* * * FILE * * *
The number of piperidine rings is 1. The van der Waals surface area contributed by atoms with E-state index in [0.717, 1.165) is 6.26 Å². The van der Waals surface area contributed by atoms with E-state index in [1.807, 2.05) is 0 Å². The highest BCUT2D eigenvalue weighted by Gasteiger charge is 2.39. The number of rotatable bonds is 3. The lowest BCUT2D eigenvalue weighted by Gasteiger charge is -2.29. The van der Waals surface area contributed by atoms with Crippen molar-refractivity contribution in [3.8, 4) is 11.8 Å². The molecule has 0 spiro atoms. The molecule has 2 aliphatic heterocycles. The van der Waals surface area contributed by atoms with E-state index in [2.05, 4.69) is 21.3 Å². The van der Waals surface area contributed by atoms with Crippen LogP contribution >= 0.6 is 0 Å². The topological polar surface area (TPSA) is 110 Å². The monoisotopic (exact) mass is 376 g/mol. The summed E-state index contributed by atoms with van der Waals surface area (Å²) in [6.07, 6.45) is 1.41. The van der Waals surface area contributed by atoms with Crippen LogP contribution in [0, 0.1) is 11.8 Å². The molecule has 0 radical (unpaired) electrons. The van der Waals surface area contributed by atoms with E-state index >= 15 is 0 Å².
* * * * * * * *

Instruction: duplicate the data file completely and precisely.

The number of piperidine rings is 1. The van der Waals surface area contributed by atoms with E-state index in [0.717, 1.165) is 6.26 Å². The van der Waals surface area contributed by atoms with E-state index in [1.807, 2.05) is 0 Å². The highest BCUT2D eigenvalue weighted by Gasteiger charge is 2.39. The number of rotatable bonds is 3. The lowest BCUT2D eigenvalue weighted by Gasteiger charge is -2.29. The van der Waals surface area contributed by atoms with Crippen molar-refractivity contribution in [3.8, 4) is 11.8 Å². The molecule has 0 spiro atoms. The molecule has 2 aliphatic heterocycles. The van der Waals surface area contributed by atoms with E-state index in [2.05, 4.69) is 21.3 Å². The van der Waals surface area contributed by atoms with Crippen LogP contribution >= 0.6 is 0 Å². The topological polar surface area (TPSA) is 110 Å². The monoisotopic (exact) mass is 376 g/mol. The summed E-state index contributed by atoms with van der Waals surface area (Å²) in [6.07, 6.45) is 1.41. The van der Waals surface area contributed by atoms with Crippen LogP contribution in [0, 0.1) is 11.8 Å². The molecule has 0 radical (unpaired) electrons. The van der Waals surface area contributed by atoms with E-state index >= 15 is 0 Å².